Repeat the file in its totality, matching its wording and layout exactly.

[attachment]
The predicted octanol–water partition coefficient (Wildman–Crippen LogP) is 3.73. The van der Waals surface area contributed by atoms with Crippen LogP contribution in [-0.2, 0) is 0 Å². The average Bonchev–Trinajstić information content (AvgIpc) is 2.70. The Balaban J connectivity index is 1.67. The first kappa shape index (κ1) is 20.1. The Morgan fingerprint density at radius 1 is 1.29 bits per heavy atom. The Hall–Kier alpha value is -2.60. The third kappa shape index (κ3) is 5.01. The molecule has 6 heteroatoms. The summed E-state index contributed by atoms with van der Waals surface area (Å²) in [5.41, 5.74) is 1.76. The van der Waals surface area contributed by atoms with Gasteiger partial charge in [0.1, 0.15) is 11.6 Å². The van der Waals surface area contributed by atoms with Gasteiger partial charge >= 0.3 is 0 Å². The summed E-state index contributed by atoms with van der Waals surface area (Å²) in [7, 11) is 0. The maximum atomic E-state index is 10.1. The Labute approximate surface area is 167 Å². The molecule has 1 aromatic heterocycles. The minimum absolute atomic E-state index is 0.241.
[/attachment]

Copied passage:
The predicted octanol–water partition coefficient (Wildman–Crippen LogP) is 3.73. The van der Waals surface area contributed by atoms with Crippen LogP contribution in [-0.2, 0) is 0 Å². The average Bonchev–Trinajstić information content (AvgIpc) is 2.70. The Balaban J connectivity index is 1.67. The first kappa shape index (κ1) is 20.1. The Morgan fingerprint density at radius 1 is 1.29 bits per heavy atom. The Hall–Kier alpha value is -2.60. The third kappa shape index (κ3) is 5.01. The molecule has 6 heteroatoms. The summed E-state index contributed by atoms with van der Waals surface area (Å²) in [5.41, 5.74) is 1.76. The van der Waals surface area contributed by atoms with Gasteiger partial charge in [0.1, 0.15) is 11.6 Å². The van der Waals surface area contributed by atoms with Gasteiger partial charge >= 0.3 is 0 Å². The summed E-state index contributed by atoms with van der Waals surface area (Å²) in [7, 11) is 0. The maximum atomic E-state index is 10.1. The Labute approximate surface area is 167 Å². The molecule has 1 aromatic heterocycles. The minimum absolute atomic E-state index is 0.241.